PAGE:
Misfortune often laughs at our weakest, and some of these people end up floating face-down in a river after successfully suiciding, or mumbling in the hallways of a state mental hospital where they are psychologically buffed-up to competently stand trial for some bloody violence. The rest? Well, they walk among us.

As I've written in posts past, the mental health system in America is bleeding to death. The causes are most certainly legion, but the hemmorhage can be stemmed by creating law and infrastructure to get the most seriously mentally ill treated. How to do this?

Assisted Outpatient Treatment (AOT)
There's a prima facie impression that only a relative handful of us give a damn about mental health. After all, last week Congress had to pass a law just to push mental health benefits up to par with other medical treatments. Psychiatrists are the lowest paid medical specialists in the nation. Psychiatric programs are often relegated to the farthest corners of medical centers. Mental health staff are often among the lowest compensated employees. Indeed, it can feel like a service begrudgingly given.

Realistically, mental health's black sheep status is more a matter of evasion than indifference, of exasperation than antipathy, although there is a mix of all those. Sometimes they coalesce to create a perfect storm.

Kendra Webdale
On a rainy Sunday afternoon in January 1999, 32-year-old Kendra Webdale was waiting on a Manhattan subway platform. A young man named Andrew Goldstein approached her and asked for the time. Just as the subway train screeched towards them, Goldstein plunged Kendra down to a gruesome death on the tracks.

Andrew Goldstein was one of those caught in the revolving door of mental health. His life had started full of promise as he possessed an exceptional, perhaps beautiful, mind. It was a promise broken, though, when he had first psychotic break as a college freshman.

Diagnosed a paranoid schizophrenic, Andrew went through multiple psychiatric hospitalizations and, in spite of the fact he had assaulted thirteen strangers without provocation-all of them women-and had expressed fears he would act on his violent impulses towards even more women, he was released, again and again.

As you might expect, Andrew had not been compliant with his medications, mostly because of debilitating side effects, and was continually released before he was truly stable.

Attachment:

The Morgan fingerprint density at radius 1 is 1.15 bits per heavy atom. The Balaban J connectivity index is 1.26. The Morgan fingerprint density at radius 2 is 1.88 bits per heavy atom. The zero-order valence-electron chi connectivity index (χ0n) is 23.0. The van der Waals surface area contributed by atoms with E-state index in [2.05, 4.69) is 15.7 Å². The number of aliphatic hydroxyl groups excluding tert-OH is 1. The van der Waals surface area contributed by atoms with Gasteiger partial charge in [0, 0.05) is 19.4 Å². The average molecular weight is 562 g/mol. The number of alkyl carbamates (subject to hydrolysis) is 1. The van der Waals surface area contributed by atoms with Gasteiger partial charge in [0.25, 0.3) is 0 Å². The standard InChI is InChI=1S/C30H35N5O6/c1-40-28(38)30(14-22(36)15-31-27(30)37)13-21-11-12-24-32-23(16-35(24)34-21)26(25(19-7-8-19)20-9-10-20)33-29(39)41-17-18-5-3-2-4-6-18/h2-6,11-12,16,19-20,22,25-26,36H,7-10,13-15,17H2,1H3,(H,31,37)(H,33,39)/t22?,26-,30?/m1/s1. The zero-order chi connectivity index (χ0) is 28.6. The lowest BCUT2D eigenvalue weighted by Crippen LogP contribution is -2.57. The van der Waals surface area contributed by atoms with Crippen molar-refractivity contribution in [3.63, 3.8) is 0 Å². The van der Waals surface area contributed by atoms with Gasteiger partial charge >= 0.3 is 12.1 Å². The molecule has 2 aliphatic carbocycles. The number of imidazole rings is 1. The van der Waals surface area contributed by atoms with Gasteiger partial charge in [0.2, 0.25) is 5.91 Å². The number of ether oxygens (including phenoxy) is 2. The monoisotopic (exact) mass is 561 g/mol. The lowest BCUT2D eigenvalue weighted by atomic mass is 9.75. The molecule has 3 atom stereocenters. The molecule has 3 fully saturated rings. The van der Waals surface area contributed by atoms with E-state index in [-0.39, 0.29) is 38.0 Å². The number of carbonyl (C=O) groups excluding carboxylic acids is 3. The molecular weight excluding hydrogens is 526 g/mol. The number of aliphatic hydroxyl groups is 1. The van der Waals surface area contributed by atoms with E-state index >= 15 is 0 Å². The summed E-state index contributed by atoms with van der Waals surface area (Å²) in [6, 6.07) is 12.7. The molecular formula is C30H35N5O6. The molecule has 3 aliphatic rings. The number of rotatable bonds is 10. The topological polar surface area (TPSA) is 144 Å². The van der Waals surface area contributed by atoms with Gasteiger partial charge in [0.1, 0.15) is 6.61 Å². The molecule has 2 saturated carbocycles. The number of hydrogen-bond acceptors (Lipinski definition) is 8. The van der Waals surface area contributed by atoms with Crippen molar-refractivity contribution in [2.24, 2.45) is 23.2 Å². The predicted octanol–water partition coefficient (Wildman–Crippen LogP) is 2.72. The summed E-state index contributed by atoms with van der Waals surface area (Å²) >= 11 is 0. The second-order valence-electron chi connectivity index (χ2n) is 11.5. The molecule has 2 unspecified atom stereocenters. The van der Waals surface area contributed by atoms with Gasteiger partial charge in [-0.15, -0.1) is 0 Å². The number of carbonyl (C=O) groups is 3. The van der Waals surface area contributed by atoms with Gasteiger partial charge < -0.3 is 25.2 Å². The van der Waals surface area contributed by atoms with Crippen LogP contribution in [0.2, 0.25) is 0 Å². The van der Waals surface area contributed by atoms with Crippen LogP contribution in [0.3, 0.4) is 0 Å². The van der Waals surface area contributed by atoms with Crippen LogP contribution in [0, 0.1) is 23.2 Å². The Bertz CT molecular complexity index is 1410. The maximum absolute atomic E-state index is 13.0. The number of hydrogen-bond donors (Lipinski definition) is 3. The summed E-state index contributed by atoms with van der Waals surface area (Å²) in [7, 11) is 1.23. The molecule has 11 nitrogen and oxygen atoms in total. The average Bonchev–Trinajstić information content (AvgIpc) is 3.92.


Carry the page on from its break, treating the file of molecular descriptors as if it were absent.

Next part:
In the aftermath of this horrific episode, New York passed an Assisted Outpatient Treatment law for the mentally ill and named it Kendra's Law.

Not long afterwards, another tragic incident would underscore the failures of the mental health system, this time 3,000 miles away in California.

Laura Wilcox
On break from Haverford College in 2001, nineteen-year-old Laura Wilcox was working for a few days at a Nevada County mental health clinic. A 41-year-old client named Scott Harlan Thorpe showed up for his appointment on January 10. But to the horror of all around him, he pulled out a gun and opened fire, killing two clinic employees. Laura was one of them. Scott then drove to a restaurant and shot its 24-year-old manager.

As with Andrew, Scott had not been compliant with his treatment, including medications. By the time he went on his shooting spree, he had descended into a delusory hell where he was being tormented and stalked by the FBI. His family stood by, helplessly watching his unraveling, unable to do anything to compel him into treatment.

Like Kendra, Laura did not die in vain, either. Lawmakers California would enact their own AOT law, largely based on Kendra's, and call it Laura's Law.

What It Is
Under AOT, patients with severe and persistent mental illness can be court-ordered into outpatient treatment, rather than leaving it up to them. If the patient fails to show up for treatment, peace officers or field clinicians can bring them to an emergency room. The patient is evaluated for a possible 72-hour involuntary hospitalization (a 5150 in California). For a complete detail of these otherwise complex laws, please visit The Treatment Advocacy Center.

It is money that is the decisive difference between the New York and California AOT structures. New York has a well-organized and funded program. California's until recently had been all talk and no action, a legislative mandate without the cash to implement it. Happily, that is changing as Los Angeles and Nevada counties are now using Mental Health Services Act monies to initiate AOT programs.

Meanwhile, the investment has paid off handsomely for New York, both in societal costs and the toll of human suffering. To wit: A 59% reduction in repeat hospitalizations, a 75% reduction in incarcerations, a 57% reduction in homelessness, and a 53% increase in medication compliance. If that's not enough, the Office of Mental Health's web site features even more impressive data.